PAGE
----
MARK SAWYER, MD: Vaccines are tested very extensively before they even reach the marketplace. Clinical trials are done in the population for which the vaccine is intended to be used and usually hundreds, if not thousands, of people are studied.
PAUL A. OFFIT, MD: So for example, the rotavirus vaccines—and there are two currently that are being distributed—were tested in more than 60,000 children for each of the vaccines. It took 20 years to develop those vaccines. So those vaccines have been in children for a long time, and the safety testing is quite extensive. A typical development program for a vaccine costs about a billion dollars.
There is a vaccine to prevent a common cause of cervical cancer, called the human papilloma virus vaccine that was tested in 30,000 women for seven years before it was ever licensed. I think drugs never undergo that kind of scrutiny.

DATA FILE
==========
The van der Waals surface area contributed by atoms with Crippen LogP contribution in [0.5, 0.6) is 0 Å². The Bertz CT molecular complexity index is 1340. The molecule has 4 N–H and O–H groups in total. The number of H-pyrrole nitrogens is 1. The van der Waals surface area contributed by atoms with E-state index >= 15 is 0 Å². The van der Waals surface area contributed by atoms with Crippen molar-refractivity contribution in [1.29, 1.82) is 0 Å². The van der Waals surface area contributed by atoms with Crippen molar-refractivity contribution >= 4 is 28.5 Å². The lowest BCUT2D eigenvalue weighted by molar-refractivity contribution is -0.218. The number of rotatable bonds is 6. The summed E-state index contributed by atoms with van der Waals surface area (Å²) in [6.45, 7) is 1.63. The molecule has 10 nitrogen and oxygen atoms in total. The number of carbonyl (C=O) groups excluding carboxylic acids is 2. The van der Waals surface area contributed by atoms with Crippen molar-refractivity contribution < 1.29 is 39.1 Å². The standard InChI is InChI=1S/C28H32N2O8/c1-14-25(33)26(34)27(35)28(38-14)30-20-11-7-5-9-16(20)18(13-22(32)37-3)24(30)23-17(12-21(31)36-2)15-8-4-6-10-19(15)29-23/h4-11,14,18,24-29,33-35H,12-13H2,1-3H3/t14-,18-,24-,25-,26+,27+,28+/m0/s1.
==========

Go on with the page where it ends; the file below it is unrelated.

Vaccines really are held to a very high standard of safety. That's why they cost so much to develop. But again, they're given to healthy people so they should be held to that high level.
MARK SAWYER, MD: But perhaps even more important than that, and something I think a lot of people don't know, is after a vaccine is already on the market, it continues to be studied. And that way we can find very rare side effects from a vaccine because we only see those after millions and millions of people get the vaccine.
PAUL A. OFFIT, MD: There are a couple ways in which we monitor safety. One is something called the Vaccine Adverse Events Reporting System, or VAERS, whereby people who get a vaccine—the doctors or nurses or the person themselves or the parent—can report any possible side effect.
And that raises the question of whether or not the vaccine could have actually caused it. And then to test that question, to answer that question, there's something called the Vaccine Safety Data Link, which is this computerized network of people who receive vaccines or don't receive vaccines, so you can really very quickly test whether or not there's a problem.